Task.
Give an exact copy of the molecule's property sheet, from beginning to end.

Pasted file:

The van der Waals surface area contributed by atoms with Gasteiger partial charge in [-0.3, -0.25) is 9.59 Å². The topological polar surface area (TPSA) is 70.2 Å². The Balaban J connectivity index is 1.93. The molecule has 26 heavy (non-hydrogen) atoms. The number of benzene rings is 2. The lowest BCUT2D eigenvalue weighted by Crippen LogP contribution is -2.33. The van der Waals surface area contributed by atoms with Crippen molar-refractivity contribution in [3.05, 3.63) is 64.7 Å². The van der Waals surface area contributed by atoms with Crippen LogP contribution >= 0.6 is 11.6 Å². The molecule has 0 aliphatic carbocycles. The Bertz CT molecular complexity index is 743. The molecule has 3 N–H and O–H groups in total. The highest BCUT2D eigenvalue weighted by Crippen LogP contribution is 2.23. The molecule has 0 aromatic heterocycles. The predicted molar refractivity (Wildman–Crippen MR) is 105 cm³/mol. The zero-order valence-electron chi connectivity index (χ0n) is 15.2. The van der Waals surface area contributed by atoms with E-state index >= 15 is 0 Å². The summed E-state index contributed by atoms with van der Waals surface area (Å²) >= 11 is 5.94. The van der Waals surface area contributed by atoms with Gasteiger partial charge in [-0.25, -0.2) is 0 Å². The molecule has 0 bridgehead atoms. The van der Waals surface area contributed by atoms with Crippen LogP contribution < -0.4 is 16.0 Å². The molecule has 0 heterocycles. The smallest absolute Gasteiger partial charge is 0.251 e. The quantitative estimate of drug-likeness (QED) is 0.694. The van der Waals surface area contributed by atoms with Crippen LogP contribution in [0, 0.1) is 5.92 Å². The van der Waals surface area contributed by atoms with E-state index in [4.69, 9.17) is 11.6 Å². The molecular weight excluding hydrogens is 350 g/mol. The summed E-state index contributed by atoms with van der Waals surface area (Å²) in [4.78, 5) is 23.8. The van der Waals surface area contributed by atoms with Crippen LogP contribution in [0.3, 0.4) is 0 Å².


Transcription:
The van der Waals surface area contributed by atoms with Gasteiger partial charge in [-0.3, -0.25) is 9.59 Å². The topological polar surface area (TPSA) is 70.2 Å². The Balaban J connectivity index is 1.93. The molecule has 26 heavy (non-hydrogen) atoms. The number of benzene rings is 2. The lowest BCUT2D eigenvalue weighted by Crippen LogP contribution is -2.33. The van der Waals surface area contributed by atoms with Crippen molar-refractivity contribution in [3.05, 3.63) is 64.7 Å². The van der Waals surface area contributed by atoms with Crippen LogP contribution >= 0.6 is 11.6 Å². The molecule has 0 aliphatic carbocycles. The Bertz CT molecular complexity index is 743. The molecule has 3 N–H and O–H groups in total. The highest BCUT2D eigenvalue weighted by Crippen LogP contribution is 2.23. The molecule has 0 aromatic heterocycles. The predicted molar refractivity (Wildman–Crippen MR) is 105 cm³/mol. The zero-order valence-electron chi connectivity index (χ0n) is 15.2. The van der Waals surface area contributed by atoms with E-state index >= 15 is 0 Å². The summed E-state index contributed by atoms with van der Waals surface area (Å²) >= 11 is 5.94. The van der Waals surface area contributed by atoms with Gasteiger partial charge in [-0.25, -0.2) is 0 Å². The molecule has 0 bridgehead atoms. The van der Waals surface area contributed by atoms with Crippen LogP contribution < -0.4 is 16.0 Å². The molecule has 0 heterocycles. The smallest absolute Gasteiger partial charge is 0.251 e. The quantitative estimate of drug-likeness (QED) is 0.694. The van der Waals surface area contributed by atoms with Crippen LogP contribution in [0, 0.1) is 5.92 Å². The van der Waals surface area contributed by atoms with E-state index in [4.69, 9.17) is 11.6 Å². The molecular weight excluding hydrogens is 350 g/mol. The summed E-state index contributed by atoms with van der Waals surface area (Å²) in [4.78, 5) is 23.8. The van der Waals surface area contributed by atoms with Crippen LogP contribution in [0.3, 0.4) is 0 Å².